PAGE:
"The authors smash myth after myth, many of them the result of unrealistic movies of the James Bond variety ... An interesting mish-mash of everything related to the thievery of valuable art."-- Kirkus Reviews"Art history meets C.S.I. in this account of the theft of works by Rembrandt Harmenszoon van Rijn, the most prolific master painter of the Dutch Golden Age. Amore and Mashberg narrate heists ranging from noir to farce, weaving in details about the historical relevance of each work and background on the artist . . . The authors convey the importance of Rembrandt's works as historical and cultural touchstones and argue that art theft is a 'crime against all of us.'" -- Publishers Weekly
“A fast-paced and engrossing exposé of the shady underbelly of the art world.”—Robert K. Wittman, New York Times bestselling author of Priceless: How I Went Undercover to Rescue the World’s Stolen Treasures
"You don't have to appreciate art -- just entertaining true-crime stories -- to enjoy 'Stealing Rembrandts.' In this fast-moving account of some of the most daring art heists ever, art security expert Anthony Amore introduces a colorful real-life cast of sticky-fingered art-lovers you won't soon forget, especially the next time you find yourself in a museum checking out an exhibit of Old Masters, or new."--Howie Carr, bestselling author of Hitman and The Brothers Bulger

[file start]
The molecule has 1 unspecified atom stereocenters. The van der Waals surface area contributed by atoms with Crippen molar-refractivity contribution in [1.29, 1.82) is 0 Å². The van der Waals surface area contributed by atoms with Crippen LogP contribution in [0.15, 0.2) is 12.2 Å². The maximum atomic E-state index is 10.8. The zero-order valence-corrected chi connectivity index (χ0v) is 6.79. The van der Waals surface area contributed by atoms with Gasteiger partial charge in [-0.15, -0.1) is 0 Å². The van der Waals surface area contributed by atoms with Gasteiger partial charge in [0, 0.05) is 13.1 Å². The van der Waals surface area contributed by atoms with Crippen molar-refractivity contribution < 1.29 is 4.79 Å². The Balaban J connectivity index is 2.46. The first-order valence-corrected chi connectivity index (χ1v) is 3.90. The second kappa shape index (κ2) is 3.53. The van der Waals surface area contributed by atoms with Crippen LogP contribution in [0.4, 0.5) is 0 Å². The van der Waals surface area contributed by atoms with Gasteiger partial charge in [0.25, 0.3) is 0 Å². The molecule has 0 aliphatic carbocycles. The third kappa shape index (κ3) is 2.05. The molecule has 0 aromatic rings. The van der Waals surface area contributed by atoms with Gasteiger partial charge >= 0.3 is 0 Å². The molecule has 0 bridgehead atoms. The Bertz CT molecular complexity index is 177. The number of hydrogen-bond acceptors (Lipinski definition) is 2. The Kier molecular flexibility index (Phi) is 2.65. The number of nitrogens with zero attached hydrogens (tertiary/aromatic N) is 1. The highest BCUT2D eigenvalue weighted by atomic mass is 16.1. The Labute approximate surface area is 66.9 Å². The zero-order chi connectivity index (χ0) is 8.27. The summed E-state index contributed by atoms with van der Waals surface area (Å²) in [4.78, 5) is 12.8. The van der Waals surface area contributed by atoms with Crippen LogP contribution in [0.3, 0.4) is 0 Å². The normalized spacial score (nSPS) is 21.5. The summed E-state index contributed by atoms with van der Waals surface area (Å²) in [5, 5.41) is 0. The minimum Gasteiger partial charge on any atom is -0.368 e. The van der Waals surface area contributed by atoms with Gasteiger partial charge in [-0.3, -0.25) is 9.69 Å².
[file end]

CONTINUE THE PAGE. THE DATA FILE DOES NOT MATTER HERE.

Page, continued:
"Authors Amore & Mashberg are the Sherlock Holmes and Dr. Watson of the art world. True masters in their own right, they provide an unvarnished look at some of history's most notorious art heists, separating fact from popular fiction and defeating the notion that art theft is a victimless crime. On the contrary, Stealing Rembrandts is proof that plundering art for profit is more dangerous than we could ever have imagined."--Casey Sherman, bestselling author of Search for the Strangler, Bad Blood and The Finest Hours
"People often ask me, 'Why would anyone steal a high-profile piece of art? What could they do with it?' If you want answers read Stealing Rembrandts. This finely crafted chronicle of a century of Rembrandt thefts gives the reader rare and intimate access to the strange milieu of the art heist."--Rebecca Dreyfus,
“Stealing Rembrandts offers a rare inside look into a world few of us know beyond headlines and Hollywood. By weaving together Rembrandt’s own story with exclusive interviews and insights into the men who have stolen his masterpieces, authors Anthony M. Amore and Tom Mashberg do a masterful job of connecting the artist and his thieves across the centuries. Along the way, they explode myths and reveal the true nature of the criminals and their crimes. Most of us can’t hope to hang a Rembrandt on our walls, but the good news is that we can eagerly add this book to our collections.”--Mitchell Zuckoff, author of Lost in Shangri-La
"Stealing Rembrandts is thoroughly researched and filled with memorable characters. It is a fascinating and entertaining read."—Milton Esterow, publisher of ARTnews